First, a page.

Fresh Kodak Gold 200 vs. 36-year-expired Kodak Vericolor III, because why the heck not

While Margaret and I were in Madison, Indiana, last October, I shot a lot of color negative film in my Yashica-12. I ended up making photos of a few subjects on more than one film stock. In particular, a roll of fresh Kodak Gold 200 I shot had many of the same shots I made on a roll of Kodak Vericolor III, expired since 1986, the day before. I didn’t realize until I got the film back that I made two near-identical photos of Broadway Fountain, one on each film. It’s blind dumb luck that these images are so similar in composition.

Broadway Fountain
Broadway Fountain

The first image is on the Vericolor III. I shot the film at EI 64 to make up for the film’s age as best I could. The second shot is on the Kodak Gold 200, which I shot at box speed. I have no idea what aperture and shutter speed I used for these photos, as I almost never take notes. It’s not surprising that the Vericolor III image shows shallower depth of field. The colors in the Kodak Gold photo are brighter and more candy-like, but the Vericolor III did a better job of capturing the autumn mood.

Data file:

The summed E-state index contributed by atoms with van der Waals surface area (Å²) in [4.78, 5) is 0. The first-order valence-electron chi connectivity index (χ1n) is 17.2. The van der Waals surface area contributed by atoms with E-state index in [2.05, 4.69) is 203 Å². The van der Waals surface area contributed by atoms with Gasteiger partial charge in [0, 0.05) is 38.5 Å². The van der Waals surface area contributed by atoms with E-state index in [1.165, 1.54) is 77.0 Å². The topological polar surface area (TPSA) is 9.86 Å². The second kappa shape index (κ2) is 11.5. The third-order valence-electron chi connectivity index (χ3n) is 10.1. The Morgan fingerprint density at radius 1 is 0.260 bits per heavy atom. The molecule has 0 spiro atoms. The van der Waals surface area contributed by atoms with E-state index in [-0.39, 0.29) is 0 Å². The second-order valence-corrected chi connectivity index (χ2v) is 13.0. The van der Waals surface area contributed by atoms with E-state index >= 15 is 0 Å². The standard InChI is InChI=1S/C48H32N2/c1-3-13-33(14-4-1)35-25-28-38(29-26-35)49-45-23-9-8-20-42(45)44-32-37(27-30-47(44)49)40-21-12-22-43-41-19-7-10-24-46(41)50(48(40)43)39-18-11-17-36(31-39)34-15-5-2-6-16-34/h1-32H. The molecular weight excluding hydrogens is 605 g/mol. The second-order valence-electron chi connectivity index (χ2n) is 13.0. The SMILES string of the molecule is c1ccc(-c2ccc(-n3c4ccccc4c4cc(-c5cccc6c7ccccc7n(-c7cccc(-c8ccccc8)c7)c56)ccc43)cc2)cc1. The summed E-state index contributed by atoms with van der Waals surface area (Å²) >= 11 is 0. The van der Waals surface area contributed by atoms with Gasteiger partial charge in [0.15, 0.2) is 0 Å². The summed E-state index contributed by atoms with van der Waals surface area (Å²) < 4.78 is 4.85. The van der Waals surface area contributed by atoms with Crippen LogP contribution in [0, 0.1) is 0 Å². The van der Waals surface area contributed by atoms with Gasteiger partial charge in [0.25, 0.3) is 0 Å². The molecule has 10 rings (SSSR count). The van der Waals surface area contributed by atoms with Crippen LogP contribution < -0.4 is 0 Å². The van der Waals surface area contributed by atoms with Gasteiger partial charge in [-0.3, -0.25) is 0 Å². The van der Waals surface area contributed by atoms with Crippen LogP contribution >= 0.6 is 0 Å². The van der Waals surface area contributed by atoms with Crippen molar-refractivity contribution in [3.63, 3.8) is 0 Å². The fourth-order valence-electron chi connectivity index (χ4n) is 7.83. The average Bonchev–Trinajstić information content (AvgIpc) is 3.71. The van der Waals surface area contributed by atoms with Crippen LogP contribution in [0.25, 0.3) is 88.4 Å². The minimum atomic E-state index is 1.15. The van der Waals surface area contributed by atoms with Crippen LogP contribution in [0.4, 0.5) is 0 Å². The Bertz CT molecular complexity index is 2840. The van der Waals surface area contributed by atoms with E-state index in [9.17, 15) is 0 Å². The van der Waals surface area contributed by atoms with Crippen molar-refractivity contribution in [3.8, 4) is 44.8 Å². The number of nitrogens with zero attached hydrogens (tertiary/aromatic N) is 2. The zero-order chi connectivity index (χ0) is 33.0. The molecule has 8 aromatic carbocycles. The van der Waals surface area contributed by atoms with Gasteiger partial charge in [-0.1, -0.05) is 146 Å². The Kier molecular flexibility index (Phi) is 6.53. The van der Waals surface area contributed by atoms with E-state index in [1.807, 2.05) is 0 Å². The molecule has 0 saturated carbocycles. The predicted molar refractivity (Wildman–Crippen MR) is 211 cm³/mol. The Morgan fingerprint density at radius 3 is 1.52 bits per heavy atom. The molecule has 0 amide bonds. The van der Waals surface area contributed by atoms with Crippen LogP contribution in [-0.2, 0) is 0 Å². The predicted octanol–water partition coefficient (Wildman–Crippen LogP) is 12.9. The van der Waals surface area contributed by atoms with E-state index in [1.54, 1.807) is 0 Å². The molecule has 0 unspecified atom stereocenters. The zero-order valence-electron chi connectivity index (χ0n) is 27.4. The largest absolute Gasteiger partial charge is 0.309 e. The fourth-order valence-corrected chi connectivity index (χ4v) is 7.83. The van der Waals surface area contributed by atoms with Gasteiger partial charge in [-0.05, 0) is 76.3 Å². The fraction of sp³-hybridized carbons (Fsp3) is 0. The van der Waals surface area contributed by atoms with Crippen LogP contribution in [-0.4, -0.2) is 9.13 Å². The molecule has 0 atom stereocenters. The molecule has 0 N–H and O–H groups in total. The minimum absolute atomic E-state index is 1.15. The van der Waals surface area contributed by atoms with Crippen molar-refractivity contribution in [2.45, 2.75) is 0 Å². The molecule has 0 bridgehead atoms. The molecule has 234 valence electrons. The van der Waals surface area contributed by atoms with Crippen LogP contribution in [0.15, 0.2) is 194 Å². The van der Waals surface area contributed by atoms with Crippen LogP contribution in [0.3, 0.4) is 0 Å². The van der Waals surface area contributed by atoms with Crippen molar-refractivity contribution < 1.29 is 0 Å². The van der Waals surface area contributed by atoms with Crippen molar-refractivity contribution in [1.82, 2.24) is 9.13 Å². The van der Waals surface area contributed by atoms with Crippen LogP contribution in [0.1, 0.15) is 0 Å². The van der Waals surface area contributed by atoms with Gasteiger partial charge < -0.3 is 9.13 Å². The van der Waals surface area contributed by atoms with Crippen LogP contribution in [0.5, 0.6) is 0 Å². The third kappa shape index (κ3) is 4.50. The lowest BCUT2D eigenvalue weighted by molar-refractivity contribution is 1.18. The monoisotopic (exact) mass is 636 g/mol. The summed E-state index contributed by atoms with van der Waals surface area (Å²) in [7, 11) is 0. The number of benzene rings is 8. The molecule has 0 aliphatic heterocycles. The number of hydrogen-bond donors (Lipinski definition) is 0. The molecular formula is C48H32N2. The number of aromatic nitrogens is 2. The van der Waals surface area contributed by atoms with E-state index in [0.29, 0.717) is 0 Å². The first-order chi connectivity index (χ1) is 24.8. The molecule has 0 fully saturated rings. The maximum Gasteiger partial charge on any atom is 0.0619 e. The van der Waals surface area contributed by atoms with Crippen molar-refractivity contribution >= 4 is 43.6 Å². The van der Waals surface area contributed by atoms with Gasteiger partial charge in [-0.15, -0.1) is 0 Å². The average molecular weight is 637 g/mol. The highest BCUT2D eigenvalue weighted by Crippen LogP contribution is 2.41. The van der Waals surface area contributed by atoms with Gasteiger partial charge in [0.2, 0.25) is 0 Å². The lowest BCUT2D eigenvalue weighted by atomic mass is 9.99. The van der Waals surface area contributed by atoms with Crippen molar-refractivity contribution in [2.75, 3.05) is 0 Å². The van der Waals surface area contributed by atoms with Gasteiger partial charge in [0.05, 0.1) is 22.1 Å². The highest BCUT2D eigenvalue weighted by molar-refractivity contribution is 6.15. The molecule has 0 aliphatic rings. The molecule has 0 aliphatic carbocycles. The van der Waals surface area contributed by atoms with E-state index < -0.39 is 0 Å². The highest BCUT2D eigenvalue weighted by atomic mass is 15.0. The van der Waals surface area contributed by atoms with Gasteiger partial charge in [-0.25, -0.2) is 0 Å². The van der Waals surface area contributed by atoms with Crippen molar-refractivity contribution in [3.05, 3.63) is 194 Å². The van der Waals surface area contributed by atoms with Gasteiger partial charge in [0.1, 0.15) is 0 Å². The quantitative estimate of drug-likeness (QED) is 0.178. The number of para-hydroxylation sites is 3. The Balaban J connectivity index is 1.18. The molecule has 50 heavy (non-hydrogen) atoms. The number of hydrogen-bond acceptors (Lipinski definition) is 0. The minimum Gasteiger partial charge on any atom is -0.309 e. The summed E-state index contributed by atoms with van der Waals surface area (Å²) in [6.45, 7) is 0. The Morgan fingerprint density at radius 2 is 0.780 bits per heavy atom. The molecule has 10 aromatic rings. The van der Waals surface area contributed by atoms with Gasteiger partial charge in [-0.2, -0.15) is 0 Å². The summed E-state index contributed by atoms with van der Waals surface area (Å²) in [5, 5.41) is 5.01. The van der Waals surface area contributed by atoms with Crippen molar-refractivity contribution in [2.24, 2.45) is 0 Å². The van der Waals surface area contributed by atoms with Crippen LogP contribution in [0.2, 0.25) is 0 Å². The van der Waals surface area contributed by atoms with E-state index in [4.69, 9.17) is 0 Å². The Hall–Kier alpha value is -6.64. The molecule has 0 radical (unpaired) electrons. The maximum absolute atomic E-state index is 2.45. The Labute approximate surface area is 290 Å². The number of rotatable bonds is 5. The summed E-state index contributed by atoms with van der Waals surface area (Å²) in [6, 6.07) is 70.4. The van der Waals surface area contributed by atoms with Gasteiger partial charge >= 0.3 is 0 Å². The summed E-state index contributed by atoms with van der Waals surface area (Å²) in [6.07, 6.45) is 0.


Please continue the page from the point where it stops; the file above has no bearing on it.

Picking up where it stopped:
I made images on both films that include a very old fire station. Again, the Vericolor III image is first.

Fire Station No. 2
Fire Co. No. 2

Again, the Kodak Gold returned a bolder color palette. I have no idea now which image renders the color more truly. I’ve shot this station before with my Kodak EasyShare Z730 (here) and my Canon PowerShot S95 (here), and they render this station’s blue color differently as well. The quality of the light certainly played some role here, but I think the film plays the bigger role.

Finally, there’s a green house by Broadway Fountain and it was in the frame on one photo each from these two rolls of film. The Vericolor III image is again first.

Broadway Fountain
Green house in Madison

The light was similar on these two adjacent days, so I’m willing to say that the color differences we see here are mostly due to the nature of these two films. The Vericolor III is simply more muted than the Kodak Gold. Some of that may come from the film being 36 years past its expiration, but it’s probably mostly due to the differing formulations of these films. The Vericolor III was marketed as a portrait film, and so had qualities that made it a good choice for that. The Gold 200 is a general-purpose film meant for everyday photographers to capture memories.